Must Local Governments Always Go Hat in Hand to Albany?


Although the concept of “Home Rule” is enshrined in an over fifty-year-old amendment to the State Constitution (1963), the powers granted local governments are vague and easily overruled by the State Legislature. Voters, and even the politicians themselves, don’t know how to institute change, resulting in a stultifying political culture where the people’s business doesn’t get done. The rights of local government need to be clarified.

The principal should be that localities’ have power unless specifically restricted by the State Constitution.  This principal is exemplified in other state constitutions.  For example, the New Jersey State Constitution states that, “The provisions of this Constitution and of any law concerning municipal corporations formed for local government, or concerning counties, shall be liberally construed in their favor.” Another excellent example is New Mexico’s Constitution on Home Rule, which states, “The purpose of this section is to provide for maximum local self-government. A liberal construction shall be given to the powers of municipalities.”There also needs to be a simplification of the Amendment.  Consideration should be given to the 1967 Constitutional amendment recommendation, which cut the Home Rule provision from the existing nearly 1400 words to less than 400.

What do you think?

• In 2013, Mayor Bloomberg wanted to install speed cameras in New York City, but the Legislature turned him down.

• In 2016, the Mayor of New York City had to ask the State Legislature for continued control over his city’s own school district. The Legislature only gave him a one-year extension.

• Cuomo pulled the plug on Mayor Bill de Blasio’s affordable housing plan, refusing to amend a state program giving developers generous tax breaks in exchange for creating low-cost housing.

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Article IX
 Local Governments
Bill of Rights for Local Governments

Section 1.   Effective local self-government and intergovernmental cooperation are purposes of the people of the state. In furtherance thereof, local governments shall have the following rights, powers, privileges and immunities in addition to those granted by other provisions of this constitution:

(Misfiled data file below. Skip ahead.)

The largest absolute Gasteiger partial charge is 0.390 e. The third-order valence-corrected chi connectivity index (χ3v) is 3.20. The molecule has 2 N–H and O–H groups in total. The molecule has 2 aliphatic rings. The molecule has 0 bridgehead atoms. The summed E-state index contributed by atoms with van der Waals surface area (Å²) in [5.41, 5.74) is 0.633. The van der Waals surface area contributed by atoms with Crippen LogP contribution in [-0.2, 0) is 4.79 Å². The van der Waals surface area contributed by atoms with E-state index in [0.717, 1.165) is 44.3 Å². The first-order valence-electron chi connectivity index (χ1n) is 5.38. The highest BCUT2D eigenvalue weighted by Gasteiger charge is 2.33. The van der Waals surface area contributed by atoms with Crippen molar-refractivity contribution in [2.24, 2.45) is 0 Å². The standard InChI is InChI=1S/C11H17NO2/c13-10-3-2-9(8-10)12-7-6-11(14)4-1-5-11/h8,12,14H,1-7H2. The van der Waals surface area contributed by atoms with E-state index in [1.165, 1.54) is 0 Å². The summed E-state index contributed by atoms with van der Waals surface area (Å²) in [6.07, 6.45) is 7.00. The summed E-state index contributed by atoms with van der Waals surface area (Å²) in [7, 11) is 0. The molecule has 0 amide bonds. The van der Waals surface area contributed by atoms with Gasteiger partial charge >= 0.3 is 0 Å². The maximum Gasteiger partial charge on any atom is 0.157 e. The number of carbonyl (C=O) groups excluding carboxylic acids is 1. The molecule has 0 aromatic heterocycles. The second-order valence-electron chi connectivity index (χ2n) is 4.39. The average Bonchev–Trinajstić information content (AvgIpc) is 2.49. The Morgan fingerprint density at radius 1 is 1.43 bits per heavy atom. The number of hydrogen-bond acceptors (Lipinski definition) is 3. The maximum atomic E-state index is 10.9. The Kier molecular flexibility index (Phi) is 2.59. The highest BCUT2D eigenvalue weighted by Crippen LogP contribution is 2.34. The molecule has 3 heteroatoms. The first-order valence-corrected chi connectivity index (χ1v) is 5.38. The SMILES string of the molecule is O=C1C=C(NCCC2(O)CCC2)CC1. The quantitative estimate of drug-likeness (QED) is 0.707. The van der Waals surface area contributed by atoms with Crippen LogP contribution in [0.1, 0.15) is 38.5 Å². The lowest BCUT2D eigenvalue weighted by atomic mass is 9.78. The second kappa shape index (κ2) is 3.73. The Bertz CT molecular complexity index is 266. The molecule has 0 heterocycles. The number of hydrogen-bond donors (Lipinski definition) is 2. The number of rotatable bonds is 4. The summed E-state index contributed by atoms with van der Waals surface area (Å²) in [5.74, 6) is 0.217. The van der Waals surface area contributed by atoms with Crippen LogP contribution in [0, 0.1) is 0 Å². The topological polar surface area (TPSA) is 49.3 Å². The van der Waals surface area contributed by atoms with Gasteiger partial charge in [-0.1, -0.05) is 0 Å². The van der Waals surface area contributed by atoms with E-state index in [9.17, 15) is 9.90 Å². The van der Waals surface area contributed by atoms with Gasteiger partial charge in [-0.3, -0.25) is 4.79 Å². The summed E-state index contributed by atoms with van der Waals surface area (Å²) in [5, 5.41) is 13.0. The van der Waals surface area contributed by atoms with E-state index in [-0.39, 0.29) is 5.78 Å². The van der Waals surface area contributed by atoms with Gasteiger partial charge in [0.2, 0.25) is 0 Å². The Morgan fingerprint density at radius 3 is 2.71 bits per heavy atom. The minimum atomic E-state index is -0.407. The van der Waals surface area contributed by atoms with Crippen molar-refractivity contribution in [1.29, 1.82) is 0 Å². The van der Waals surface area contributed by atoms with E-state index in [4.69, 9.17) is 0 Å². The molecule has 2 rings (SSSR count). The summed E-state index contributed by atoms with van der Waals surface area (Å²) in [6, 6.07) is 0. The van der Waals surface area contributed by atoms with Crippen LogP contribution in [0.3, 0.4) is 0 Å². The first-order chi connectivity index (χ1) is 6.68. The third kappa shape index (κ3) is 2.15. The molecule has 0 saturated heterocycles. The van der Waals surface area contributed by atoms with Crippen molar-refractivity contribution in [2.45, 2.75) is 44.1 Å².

(a) Every local government, except a county wholly included within a city, shall have a legislative body elective by the people thereof. Every local government shall have power to adopt local laws as provided by this article.
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The limits of state and local authority have long been contested in the courts.  The prevailing concept was known as Dillion’s rule, named after two decisions from Judge John F. Dillon of Iowa in 1868. It states that local government can only engage in an activity if it is specifically sanctioned by the state government. According to the National League of Cities, thirty-nine states still employ Dillon’s Rule to all municipalities.

The concept of “Home Rule” began in the 19th century as a way for local governments to try to gain control of their own affairs and be free from decisions by the legislature.

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New York is one of nine states that constitutionally specifies a method for election administration. The others are Arkansas, California, Louisiana, Mississippi, Texas, Vermont, West Virginia and Virginia.  Of these, Arkansas, California, Louisiana, Mississippi, Vermont and West Virginia give this duty to an elected Secretary of State; in Texas a Secretary of State appointed by the Governor (with no legislative advice and consent) is responsible.
According to the National League of Cities, thirty-nine states employ Dillon’s Rule to all municipalities: Arizona, Arkansas, Connecticut, Delaware, Georgia, Hawaii, Idaho, Kentucky, Maine, Maryland, Michigan, Minnesota, Mississippi, Missouri, Nebraska, Nevada, New Hampshire, New York, North Carolina, North Dakota, Oklahoma, Pennsylvania, Rhode Island, South Dakota, Texas, Vermont, Virginia, West Virginia, Washington, Wisconsin and Wyoming.

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Albany Smothers a Plastic Bags Law,” The Editorial Board, The New York Times, February 9, 2017.

Charter Revision in the Empire State: The Politics of New York’s 1967 Constitutional Convention, Henrik N. Dullea, SUNY Press, 1997.

“Constitutional Home Rule in New York: “The Ghost of Home Rule,” St. John’s Law Review Volume 59 Issue 4 Volume 59, Summer 1985, Number 4 Article 2 June 2012, James D. Cole.

Decision 1997: Constitutional Change in New York, by Gerald Benjamin and Henrik Dullea, Rockefeller Institute Press, 1997.

“Giving Life to Home Rule: The Case for the Local Law Powers of New York Local Governments 2004,” Edwin L. Crawford Memorial Lecture on Municipal Law, Government Law Center of Albany Law School.

“Home Rule and the New York Constitution,” Columbia Law Review, Vol. 66, No. 6 (Jun., 1966).

“Local Authority to Regulate Firearms in New York,” Law Center to Prevent Gun Violence.

“Report and Recommendations Concerning Constitutional Home Rule,” The New York State Bar Association, 2016.

“The State-Local Paradox: Home Rule and State Mandates,New York State Government, The Nelson A. Rockefeller Institute of Government.

“Strengthening Home Rule,” NYS Local Government Commission on Efficiency and Competitiveness.